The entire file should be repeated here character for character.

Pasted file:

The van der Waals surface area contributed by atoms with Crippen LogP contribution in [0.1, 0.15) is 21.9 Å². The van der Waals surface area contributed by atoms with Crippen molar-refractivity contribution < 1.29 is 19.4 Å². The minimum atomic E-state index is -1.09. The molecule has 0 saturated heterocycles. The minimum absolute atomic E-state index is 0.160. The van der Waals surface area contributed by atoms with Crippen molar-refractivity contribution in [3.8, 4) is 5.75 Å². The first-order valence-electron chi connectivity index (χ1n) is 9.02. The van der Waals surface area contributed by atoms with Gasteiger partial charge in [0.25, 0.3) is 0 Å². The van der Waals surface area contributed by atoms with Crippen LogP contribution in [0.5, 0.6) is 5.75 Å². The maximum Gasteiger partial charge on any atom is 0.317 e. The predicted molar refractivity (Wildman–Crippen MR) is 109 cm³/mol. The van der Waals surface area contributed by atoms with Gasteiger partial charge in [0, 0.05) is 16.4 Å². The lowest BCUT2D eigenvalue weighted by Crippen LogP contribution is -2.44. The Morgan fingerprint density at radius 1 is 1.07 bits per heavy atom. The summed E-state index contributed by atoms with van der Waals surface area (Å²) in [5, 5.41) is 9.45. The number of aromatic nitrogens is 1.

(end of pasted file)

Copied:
The van der Waals surface area contributed by atoms with Crippen LogP contribution in [0.1, 0.15) is 21.9 Å². The van der Waals surface area contributed by atoms with Crippen molar-refractivity contribution < 1.29 is 19.4 Å². The minimum atomic E-state index is -1.09. The molecule has 0 saturated heterocycles. The minimum absolute atomic E-state index is 0.160. The van der Waals surface area contributed by atoms with Crippen molar-refractivity contribution in [3.8, 4) is 5.75 Å². The first-order valence-electron chi connectivity index (χ1n) is 9.02. The van der Waals surface area contributed by atoms with Gasteiger partial charge in [0.25, 0.3) is 0 Å². The van der Waals surface area contributed by atoms with Crippen LogP contribution in [0.5, 0.6) is 5.75 Å². The maximum Gasteiger partial charge on any atom is 0.317 e. The predicted molar refractivity (Wildman–Crippen MR) is 109 cm³/mol. The van der Waals surface area contributed by atoms with Gasteiger partial charge in [0, 0.05) is 16.4 Å². The lowest BCUT2D eigenvalue weighted by Crippen LogP contribution is -2.44. The Morgan fingerprint density at radius 1 is 1.07 bits per heavy atom. The summed E-state index contributed by atoms with van der Waals surface area (Å²) in [5, 5.41) is 9.45. The number of aromatic nitrogens is 1.